Bringing us into the top five is the Golden State. With over 39 million people residing in California, it's hands-down the most populated state in the US! More than 18 million of those residents call Los Angeles home, while another nearly 10 million live in the San Francisco Bay Area.
California is filled with endless attractions from the north all the way down to the south. Whether it's going to national parks or spending a day in Disneyland, there's plenty to do. According to the World Population Review, the grand state has a GDP of about $3.12 trillion and a GDP per capita of $78,771.
4. Connecticut: $79,824
Connecticut: home of Yale University and the birthplace of popular sports channel ESPN. Not a bad way to be remembered around the country! The Constitution State is part of the New England region and sits snugly between Rhode Island, Massachusetts, New York, and the Long Island Sound.
The state's economy benefits greatly from the many financial institutions headquartered there, including Bridgewater Associates and People's United Financial. The World Population Review reports that Connecticut's GDP is about $283.60 billion and its GDP per capita is $79,824.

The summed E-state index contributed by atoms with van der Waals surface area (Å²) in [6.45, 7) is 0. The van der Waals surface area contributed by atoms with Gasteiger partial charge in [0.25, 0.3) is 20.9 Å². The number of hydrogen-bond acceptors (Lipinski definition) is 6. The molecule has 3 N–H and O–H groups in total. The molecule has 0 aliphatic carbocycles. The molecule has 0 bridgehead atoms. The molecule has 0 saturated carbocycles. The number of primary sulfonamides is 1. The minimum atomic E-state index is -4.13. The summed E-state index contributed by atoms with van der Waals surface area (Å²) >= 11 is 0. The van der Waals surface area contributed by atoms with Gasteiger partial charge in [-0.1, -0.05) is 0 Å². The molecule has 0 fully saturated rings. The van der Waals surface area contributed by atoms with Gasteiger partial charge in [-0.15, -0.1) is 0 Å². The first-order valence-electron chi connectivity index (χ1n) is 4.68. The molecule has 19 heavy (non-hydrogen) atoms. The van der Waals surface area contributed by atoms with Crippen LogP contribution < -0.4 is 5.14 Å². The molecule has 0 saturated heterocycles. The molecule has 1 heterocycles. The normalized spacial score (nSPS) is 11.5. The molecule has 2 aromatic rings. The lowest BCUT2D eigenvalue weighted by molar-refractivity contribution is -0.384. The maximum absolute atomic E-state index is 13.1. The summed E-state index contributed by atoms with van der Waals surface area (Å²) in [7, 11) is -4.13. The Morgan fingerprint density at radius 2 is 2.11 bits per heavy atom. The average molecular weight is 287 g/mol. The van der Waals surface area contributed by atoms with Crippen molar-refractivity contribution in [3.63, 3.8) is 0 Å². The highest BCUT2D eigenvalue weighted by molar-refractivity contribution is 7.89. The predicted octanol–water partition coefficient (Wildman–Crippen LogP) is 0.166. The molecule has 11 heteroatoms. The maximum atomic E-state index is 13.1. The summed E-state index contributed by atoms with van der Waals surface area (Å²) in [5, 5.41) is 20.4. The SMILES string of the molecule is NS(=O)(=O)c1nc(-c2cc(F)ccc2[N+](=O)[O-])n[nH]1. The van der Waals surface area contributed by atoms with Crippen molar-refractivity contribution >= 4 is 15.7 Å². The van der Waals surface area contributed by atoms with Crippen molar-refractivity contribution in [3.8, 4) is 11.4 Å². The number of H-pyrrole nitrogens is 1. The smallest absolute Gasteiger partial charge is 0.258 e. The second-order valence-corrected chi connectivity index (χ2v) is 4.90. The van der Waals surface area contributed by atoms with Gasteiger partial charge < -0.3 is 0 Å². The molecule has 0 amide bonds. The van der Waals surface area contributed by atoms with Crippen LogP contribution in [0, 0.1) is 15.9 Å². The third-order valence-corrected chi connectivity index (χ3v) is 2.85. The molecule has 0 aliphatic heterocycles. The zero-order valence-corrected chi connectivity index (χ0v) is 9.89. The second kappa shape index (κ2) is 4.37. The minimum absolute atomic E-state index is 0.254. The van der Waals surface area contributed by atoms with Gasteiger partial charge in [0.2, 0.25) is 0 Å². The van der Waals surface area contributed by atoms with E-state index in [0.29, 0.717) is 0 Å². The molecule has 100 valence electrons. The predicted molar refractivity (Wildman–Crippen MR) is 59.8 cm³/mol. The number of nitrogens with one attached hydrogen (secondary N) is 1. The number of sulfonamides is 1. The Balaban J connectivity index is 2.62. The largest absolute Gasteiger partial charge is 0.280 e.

3. Washington: $81,059
Inching us closer to the number one state is Washington, which takes the third spot on our ranking thanks to their hefty numbers. The state has a GDP of roughly $632.01 billion and a GDP per capita of $81,059, as listed online by the World Population Review.
Washington has over 7.5 million residents chugging away and growing its economy. The Evergreen State is home to some of the nation's biggest companies, including Boeing, Starbucks, Amazon, Costco, and Microsoft. Washington prides itself in being a huge output of STEM work.
2. Massachusetts: $85,400
The Bay State is next on our ranking of states' wealth, and the numbers speak for themselves. According to the World Population Review, Massachusetts has a GDP of about $590.31 billion and a GDP per capita of $85,400. And there is tons to do in the New England state aside from financial opportunities.
Thanks to its leading role in the start of the American Revolution, Massachusetts is filled with beautiful landmarks and history. Residents can follow the Freedom Trail through Boston during the day and enjoy a good game of ball at Fenway Park in the evening.
1. New York: $88,349
It might not be surprising to some that the Empire State lands at number one on our ranking! New York has a GDP of roughly $1.71 trillion and a GDP per capita of $88,349, per the World Population Review. Its financial success is due in large to its great population of nearly 8.5 million people.
It's no secret that much of New York's economy relies on the finance industry, with Wall Street a dominant force in the city's Lower Manhattan. The Empire State also has Silicon Alley in NYC, Tech Valley outside of the city, and, of course, a lot of tourism.